There is something delightfully and exquisitely British about seeing someone taking a break from torturing a bloody man, hanging by chains from the ceiling, to have a nice spot of tea.
That scene takes place towards the beginning of the second episode of Pennyworth, and it just helps construct the world this show inhabits. The veneer of traditional British civilization over the increasingly fascist actions taken to preserve it.
The second episode does not involve Thomas Wayne at all, which was a good choice. It gives its time over to Alfred (Jack Bannon) and his relationship with Esme (Emma Corrin), and a job he takes on to protect a young barmaid from the unwanted advances of a young tough, the nephew of the Ripper, a local hoodlum.
Once again class structure plays a large role in the story. It remains a sticking point in Alfred’s romantic life, the hugely variant worlds that he and Esme come from. But it also plays in to the other plot thread as well. As a prominent and successful crime lord, the Ripper also looks down on the plebeian Alfred, and is uncertain whether to reward or kill him for the way he defeats his weak and sexually abusive nephew.
And I’m not sure if this was intended as some sort of Easter Egg, but the apartment building that was used in the long running Poirot series on BBC is also being used in this show. Hard to accept that this was chosen merely for the art deco lines of the building. But how far are we meant to take the allusions? It’s no surprise that the Ripper operates out of Whitechapel, the same part of London that was the stomping ground of Jack the Ripper.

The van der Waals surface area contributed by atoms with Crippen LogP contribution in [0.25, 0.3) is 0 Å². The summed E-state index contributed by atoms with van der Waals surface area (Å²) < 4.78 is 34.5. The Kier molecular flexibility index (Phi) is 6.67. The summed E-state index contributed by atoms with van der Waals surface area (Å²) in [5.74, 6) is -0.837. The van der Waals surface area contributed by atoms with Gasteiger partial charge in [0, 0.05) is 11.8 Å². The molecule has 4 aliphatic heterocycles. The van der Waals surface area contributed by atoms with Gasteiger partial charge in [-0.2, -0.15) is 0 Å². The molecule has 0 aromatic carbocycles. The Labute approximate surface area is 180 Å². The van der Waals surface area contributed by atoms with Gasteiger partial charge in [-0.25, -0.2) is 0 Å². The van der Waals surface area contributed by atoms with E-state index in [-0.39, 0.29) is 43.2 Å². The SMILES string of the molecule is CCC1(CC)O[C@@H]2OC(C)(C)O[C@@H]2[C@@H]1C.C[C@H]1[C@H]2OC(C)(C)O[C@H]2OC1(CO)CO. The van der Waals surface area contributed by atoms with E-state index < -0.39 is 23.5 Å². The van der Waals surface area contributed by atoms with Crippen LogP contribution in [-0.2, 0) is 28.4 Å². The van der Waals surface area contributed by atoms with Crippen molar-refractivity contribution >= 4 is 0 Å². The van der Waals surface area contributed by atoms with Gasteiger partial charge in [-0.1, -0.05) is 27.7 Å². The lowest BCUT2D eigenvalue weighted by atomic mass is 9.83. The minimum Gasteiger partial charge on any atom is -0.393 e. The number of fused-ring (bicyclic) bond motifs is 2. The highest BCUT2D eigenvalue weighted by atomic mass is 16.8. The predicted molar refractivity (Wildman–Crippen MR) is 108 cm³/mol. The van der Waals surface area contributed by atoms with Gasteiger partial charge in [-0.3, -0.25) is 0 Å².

Paloma Faith, who did such an excellent job as the villain in the first episode, is back in this one, using her whiles to manipulate a guard while she is in prison. Her character’s name is Bet Sykes. Sykes, like in Bill Sykes, the villain from Oliver Twist.
And, thinking of it, Bet was the name of the best friend of Nancy, Bill Sykes’ girlfriend. Remember how I said I was unsure of how far to take the allusions? Well, one of the characters in the second episode sings Nancy’s big song from Oliver!, “As Long As He Needs Me.” Honestly, I was expecting her to take a crowbar to the head by the time the episode ended.
Because even though good is triumphing over evil, for the most part, there is such a sense of vague but impending doom hovering over this series. And it is that, more than the actual plot of this episode, that made it really work for me.